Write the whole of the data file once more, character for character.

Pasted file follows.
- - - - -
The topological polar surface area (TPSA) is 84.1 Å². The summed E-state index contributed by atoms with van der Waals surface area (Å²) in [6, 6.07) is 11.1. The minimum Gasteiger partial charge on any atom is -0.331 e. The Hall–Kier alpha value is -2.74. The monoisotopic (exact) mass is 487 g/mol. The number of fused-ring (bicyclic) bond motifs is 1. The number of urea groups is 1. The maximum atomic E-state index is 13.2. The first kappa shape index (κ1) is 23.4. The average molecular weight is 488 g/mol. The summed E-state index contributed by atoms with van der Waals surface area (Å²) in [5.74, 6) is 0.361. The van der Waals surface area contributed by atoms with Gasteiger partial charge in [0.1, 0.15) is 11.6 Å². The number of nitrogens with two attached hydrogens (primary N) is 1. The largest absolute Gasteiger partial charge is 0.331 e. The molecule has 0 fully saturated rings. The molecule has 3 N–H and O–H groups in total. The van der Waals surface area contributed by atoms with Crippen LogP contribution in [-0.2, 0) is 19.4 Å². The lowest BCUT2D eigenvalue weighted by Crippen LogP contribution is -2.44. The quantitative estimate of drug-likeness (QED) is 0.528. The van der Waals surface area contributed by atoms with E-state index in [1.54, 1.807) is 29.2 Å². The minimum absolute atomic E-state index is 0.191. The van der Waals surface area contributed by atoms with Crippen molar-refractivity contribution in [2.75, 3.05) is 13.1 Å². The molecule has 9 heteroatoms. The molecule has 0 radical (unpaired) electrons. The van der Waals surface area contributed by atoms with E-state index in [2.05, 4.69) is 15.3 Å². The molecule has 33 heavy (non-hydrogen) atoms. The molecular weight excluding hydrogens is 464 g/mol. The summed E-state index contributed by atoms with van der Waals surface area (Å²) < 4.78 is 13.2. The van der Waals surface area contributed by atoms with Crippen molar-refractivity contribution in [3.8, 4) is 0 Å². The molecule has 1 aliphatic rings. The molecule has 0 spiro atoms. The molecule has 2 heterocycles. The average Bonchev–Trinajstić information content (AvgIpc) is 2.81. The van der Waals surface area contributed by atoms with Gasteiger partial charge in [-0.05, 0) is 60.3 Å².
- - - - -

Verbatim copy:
The topological polar surface area (TPSA) is 84.1 Å². The summed E-state index contributed by atoms with van der Waals surface area (Å²) in [6, 6.07) is 11.1. The minimum Gasteiger partial charge on any atom is -0.331 e. The Hall–Kier alpha value is -2.74. The monoisotopic (exact) mass is 487 g/mol. The number of fused-ring (bicyclic) bond motifs is 1. The number of urea groups is 1. The maximum atomic E-state index is 13.2. The first kappa shape index (κ1) is 23.4. The average molecular weight is 488 g/mol. The summed E-state index contributed by atoms with van der Waals surface area (Å²) in [5.74, 6) is 0.361. The van der Waals surface area contributed by atoms with Gasteiger partial charge in [0.1, 0.15) is 11.6 Å². The number of nitrogens with two attached hydrogens (primary N) is 1. The largest absolute Gasteiger partial charge is 0.331 e. The molecule has 0 fully saturated rings. The molecule has 3 N–H and O–H groups in total. The van der Waals surface area contributed by atoms with Crippen LogP contribution in [-0.2, 0) is 19.4 Å². The lowest BCUT2D eigenvalue weighted by Crippen LogP contribution is -2.44. The quantitative estimate of drug-likeness (QED) is 0.528. The van der Waals surface area contributed by atoms with E-state index in [1.54, 1.807) is 29.2 Å². The minimum absolute atomic E-state index is 0.191. The van der Waals surface area contributed by atoms with Crippen molar-refractivity contribution in [2.75, 3.05) is 13.1 Å². The molecule has 9 heteroatoms. The molecule has 0 radical (unpaired) electrons. The van der Waals surface area contributed by atoms with E-state index in [2.05, 4.69) is 15.3 Å². The molecule has 33 heavy (non-hydrogen) atoms. The molecular weight excluding hydrogens is 464 g/mol. The summed E-state index contributed by atoms with van der Waals surface area (Å²) < 4.78 is 13.2. The van der Waals surface area contributed by atoms with Crippen molar-refractivity contribution in [3.8, 4) is 0 Å². The molecule has 1 aliphatic rings. The molecule has 0 spiro atoms. The molecule has 2 heterocycles. The average Bonchev–Trinajstić information content (AvgIpc) is 2.81. The van der Waals surface area contributed by atoms with Gasteiger partial charge in [-0.05, 0) is 60.3 Å².